Meningitis is a condition caused by inflammation of the protective membranes covering the brain and the spinal cord commonly referred to as meninges.
In most cases meningitis is caused by infection with viruses or bacteria. In bacterial meningitis the bacteria reach the meninges through the bloodstream. When components of bacterial cell membranes are identified by immune cells of the brain, the cells respond by releasing large amounts of chemicals which then in turn cause the inflammation. Direct contamination of the cerebrospinal fluid may arise from skull fractures, nasal sinuses or from ear infection.
The symptoms of meningitis include; fever and chills, photophobia, acute headache, stiff neck, nausea and vomiting.
The most important way of diagnosing meningitis is the history of headaches and stiff necks. The confirmation of meningitis can be done through blood test to check for any sign of inflammation. Blood cultures are also done to grow the organisms. A lumbar puncture can also be done by getting the cerebrospinal fluid. If there is presence of white/red blood cells or bacteria it may suggest a case of bacterial meningitis.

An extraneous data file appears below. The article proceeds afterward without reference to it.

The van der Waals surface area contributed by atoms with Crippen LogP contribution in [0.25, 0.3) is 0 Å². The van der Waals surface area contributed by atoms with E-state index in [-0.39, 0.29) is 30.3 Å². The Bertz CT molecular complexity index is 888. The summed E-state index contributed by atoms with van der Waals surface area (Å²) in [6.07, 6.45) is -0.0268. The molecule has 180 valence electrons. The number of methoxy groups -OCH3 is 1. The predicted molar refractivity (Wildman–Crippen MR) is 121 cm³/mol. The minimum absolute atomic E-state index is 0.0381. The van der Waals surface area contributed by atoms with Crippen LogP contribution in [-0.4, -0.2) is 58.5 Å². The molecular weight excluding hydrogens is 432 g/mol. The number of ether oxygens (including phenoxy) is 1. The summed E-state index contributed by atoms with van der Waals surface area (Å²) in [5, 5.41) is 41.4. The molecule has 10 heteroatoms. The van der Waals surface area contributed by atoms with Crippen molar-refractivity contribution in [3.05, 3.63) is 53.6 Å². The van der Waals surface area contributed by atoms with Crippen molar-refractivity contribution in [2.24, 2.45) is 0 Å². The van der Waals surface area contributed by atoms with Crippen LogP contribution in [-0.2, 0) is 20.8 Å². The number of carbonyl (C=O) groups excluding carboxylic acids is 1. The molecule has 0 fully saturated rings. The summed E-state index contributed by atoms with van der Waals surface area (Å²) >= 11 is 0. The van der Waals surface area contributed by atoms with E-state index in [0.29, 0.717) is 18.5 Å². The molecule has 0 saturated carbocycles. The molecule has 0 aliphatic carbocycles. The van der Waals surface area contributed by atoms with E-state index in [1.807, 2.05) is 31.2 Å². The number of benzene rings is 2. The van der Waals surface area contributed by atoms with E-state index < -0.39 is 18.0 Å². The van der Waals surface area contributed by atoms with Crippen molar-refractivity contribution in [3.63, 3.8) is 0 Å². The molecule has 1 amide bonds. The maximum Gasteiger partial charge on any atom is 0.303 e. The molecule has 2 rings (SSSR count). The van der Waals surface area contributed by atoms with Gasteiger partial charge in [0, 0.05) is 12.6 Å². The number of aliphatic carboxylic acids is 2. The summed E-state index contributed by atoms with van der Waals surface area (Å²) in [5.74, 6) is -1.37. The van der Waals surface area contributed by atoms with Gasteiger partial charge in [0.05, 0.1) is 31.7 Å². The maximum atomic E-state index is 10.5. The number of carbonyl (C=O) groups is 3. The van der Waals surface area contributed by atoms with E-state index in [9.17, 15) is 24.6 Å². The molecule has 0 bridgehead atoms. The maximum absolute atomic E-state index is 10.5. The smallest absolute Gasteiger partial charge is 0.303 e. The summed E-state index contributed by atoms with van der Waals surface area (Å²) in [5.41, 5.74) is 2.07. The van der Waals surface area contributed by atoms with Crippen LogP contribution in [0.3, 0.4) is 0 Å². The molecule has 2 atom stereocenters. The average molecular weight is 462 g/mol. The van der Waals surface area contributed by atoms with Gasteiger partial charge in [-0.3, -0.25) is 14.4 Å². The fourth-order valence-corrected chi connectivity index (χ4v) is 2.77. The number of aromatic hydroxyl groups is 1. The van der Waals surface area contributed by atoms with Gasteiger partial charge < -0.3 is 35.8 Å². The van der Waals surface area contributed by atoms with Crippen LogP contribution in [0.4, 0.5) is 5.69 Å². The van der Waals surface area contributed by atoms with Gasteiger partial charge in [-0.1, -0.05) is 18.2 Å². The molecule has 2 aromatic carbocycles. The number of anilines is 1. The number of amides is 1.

Meningitis can be fatal if not detected and treated early. A treatment with wide range of antibiotics should be administered immediately while confirmatory tests are being conducted. The initial treatment will depend on the type of bacteria that causes meningitis. These drugs are administered through intravenous route due to the resistance by various substances into the cerebrospinal fluid. The treatment may last more than a week.
Meningitis can be prevented trough vaccination. Haemophilus vaccine and pneumococcal conjugate vaccine are very effective.
Meningitis is a treatable disease if detected early. However bacterial meningitis is a serious illness which may cause death within hours of onset. It is therefore advisable to visit a health center should you have a severe headache and a fever.
Fortnum HM, Davis AC. Epidemiology of bacterial meningitis. Arch Dis Child. 1993
Prof. Erastus Amayo consultant Physician and Neurologist. University of Nairobi
NICE (2007) Feverish Illness in Children. London
Managing meningitis http://www.everydayhealth.com/meningitis/meningitis-management.aspx>